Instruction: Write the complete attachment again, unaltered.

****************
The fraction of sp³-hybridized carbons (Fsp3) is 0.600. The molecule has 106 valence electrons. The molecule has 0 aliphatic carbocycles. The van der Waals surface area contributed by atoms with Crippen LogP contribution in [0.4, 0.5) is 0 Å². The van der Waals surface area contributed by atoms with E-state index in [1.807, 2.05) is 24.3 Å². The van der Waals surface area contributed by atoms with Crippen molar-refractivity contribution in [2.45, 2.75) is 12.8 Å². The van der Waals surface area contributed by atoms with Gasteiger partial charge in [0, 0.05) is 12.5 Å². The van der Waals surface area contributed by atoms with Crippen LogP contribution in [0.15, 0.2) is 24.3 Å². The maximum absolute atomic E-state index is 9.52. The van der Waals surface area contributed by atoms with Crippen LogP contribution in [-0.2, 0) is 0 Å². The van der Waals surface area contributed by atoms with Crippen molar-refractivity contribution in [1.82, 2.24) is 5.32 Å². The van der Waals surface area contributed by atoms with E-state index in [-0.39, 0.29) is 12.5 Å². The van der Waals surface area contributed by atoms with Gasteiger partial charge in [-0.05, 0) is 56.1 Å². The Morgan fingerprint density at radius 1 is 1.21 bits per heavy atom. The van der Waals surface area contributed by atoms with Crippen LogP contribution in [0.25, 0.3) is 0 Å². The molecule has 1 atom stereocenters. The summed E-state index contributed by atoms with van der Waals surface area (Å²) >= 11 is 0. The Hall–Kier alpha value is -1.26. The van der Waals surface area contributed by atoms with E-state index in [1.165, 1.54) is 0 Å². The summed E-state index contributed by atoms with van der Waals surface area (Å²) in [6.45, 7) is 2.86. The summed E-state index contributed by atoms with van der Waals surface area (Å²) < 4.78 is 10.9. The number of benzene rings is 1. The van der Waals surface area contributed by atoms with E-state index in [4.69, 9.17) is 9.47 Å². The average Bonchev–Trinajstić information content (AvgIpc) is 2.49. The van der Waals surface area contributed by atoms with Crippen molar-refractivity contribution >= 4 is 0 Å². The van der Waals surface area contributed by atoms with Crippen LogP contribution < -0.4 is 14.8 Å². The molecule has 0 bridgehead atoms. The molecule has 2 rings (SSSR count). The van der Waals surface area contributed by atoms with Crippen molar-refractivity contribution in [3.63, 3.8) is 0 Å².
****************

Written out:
The fraction of sp³-hybridized carbons (Fsp3) is 0.600. The molecule has 106 valence electrons. The molecule has 0 aliphatic carbocycles. The van der Waals surface area contributed by atoms with Crippen LogP contribution in [0.4, 0.5) is 0 Å². The van der Waals surface area contributed by atoms with E-state index in [1.807, 2.05) is 24.3 Å². The van der Waals surface area contributed by atoms with Crippen molar-refractivity contribution in [2.45, 2.75) is 12.8 Å². The van der Waals surface area contributed by atoms with Gasteiger partial charge in [0, 0.05) is 12.5 Å². The van der Waals surface area contributed by atoms with Crippen LogP contribution in [0.15, 0.2) is 24.3 Å². The maximum absolute atomic E-state index is 9.52. The van der Waals surface area contributed by atoms with Crippen LogP contribution in [-0.2, 0) is 0 Å². The van der Waals surface area contributed by atoms with Crippen molar-refractivity contribution in [1.82, 2.24) is 5.32 Å². The van der Waals surface area contributed by atoms with E-state index in [-0.39, 0.29) is 12.5 Å². The van der Waals surface area contributed by atoms with Gasteiger partial charge in [-0.05, 0) is 56.1 Å². The Morgan fingerprint density at radius 1 is 1.21 bits per heavy atom. The van der Waals surface area contributed by atoms with Crippen LogP contribution in [0.25, 0.3) is 0 Å². The molecule has 1 atom stereocenters. The summed E-state index contributed by atoms with van der Waals surface area (Å²) >= 11 is 0. The Hall–Kier alpha value is -1.26. The van der Waals surface area contributed by atoms with E-state index in [1.165, 1.54) is 0 Å². The summed E-state index contributed by atoms with van der Waals surface area (Å²) in [6.45, 7) is 2.86. The summed E-state index contributed by atoms with van der Waals surface area (Å²) < 4.78 is 10.9. The number of benzene rings is 1. The van der Waals surface area contributed by atoms with E-state index in [4.69, 9.17) is 9.47 Å². The average Bonchev–Trinajstić information content (AvgIpc) is 2.49. The van der Waals surface area contributed by atoms with Crippen molar-refractivity contribution >= 4 is 0 Å². The van der Waals surface area contributed by atoms with Crippen LogP contribution < -0.4 is 14.8 Å². The molecule has 0 bridgehead atoms. The molecule has 2 rings (SSSR count). The van der Waals surface area contributed by atoms with Crippen molar-refractivity contribution in [3.63, 3.8) is 0 Å².